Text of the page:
The actual question is as follows: The scheduling system for elective classes at Hogwarts, as presented in the books (particularly Prisoner of Azkaban) does not seem to make sense. I am seeking an explanation as to how it can actually make sense. The rest of this post will consist of my attempt to demonstrate that it doesn't make sense. Be warned: it will be long, tedious, and complex. If you don't care for that, feel free to stop reading now.
There are several facts mentioned in the books that the analysis will be based on.
Beginning in Third Year Hogwarts has electives.
From Chapter Fourteen of Chamber of Secrets:
The second years were given something new to think about during their Easter holidays. The time had come to choose their subjects for the third year, a matter that Hermione, at least, took very seriously.
You can't drop any of the core classes.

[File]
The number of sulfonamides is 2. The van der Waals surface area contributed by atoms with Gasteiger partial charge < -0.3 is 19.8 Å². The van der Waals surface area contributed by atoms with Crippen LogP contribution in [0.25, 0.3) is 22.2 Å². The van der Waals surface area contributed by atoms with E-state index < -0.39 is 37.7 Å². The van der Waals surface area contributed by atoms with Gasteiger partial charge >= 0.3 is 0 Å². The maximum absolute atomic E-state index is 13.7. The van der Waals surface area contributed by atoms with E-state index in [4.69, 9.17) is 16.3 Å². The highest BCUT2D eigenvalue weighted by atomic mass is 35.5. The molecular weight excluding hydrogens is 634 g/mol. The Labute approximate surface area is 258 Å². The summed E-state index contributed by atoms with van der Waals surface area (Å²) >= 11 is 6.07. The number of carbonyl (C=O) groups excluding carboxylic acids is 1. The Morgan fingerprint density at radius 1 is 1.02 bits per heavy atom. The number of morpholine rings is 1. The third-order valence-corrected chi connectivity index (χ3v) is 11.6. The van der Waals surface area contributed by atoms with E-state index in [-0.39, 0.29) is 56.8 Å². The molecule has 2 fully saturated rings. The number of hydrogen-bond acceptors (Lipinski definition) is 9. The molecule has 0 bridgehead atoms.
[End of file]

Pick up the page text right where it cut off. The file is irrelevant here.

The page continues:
From Chapter Fourteen of Chamber of Secrets:
"I just want to give up Potions," said Harry.
"We can't," said Ron gloomily. "We keep all our old subjects, or I'd've ditched Defense Against the Dark Arts.
Hermione signed up for every possible elective.
From Chapter Fourteen of Chamber of Secrets:
Hermione took nobody's advice but signed up for everything.
Hermione took five elective classes.
- Ancient Runes
- Care of Magical Creatures
From Chapter Four of Prisoner of Azkaban:
"Well, I'm taking more new subjects than you, aren't I?" said Hermione. "Those are my books for Arithmancy, Care of Magical Creatures, Divination, Study of Ancient Runes, Muggle Studies –"
Harry (and Ron) took two electives, and we can assume that was standard (or at least the minimum requirement).
From Chapter Four of Prisoner of Azkaban:
Most important of all, he had to buy his new schoolbooks, which would include those for his two new subjects, Care of Magical Creatures and Divination.
Beginning in Sixth Year students get free periods.
From Chapter Nine of Half-Blood Prince:
"I love being a sixth year. And we're going to be getting free time this year. Whole periods when we can just sit up here and relax.
The Analysis Part 1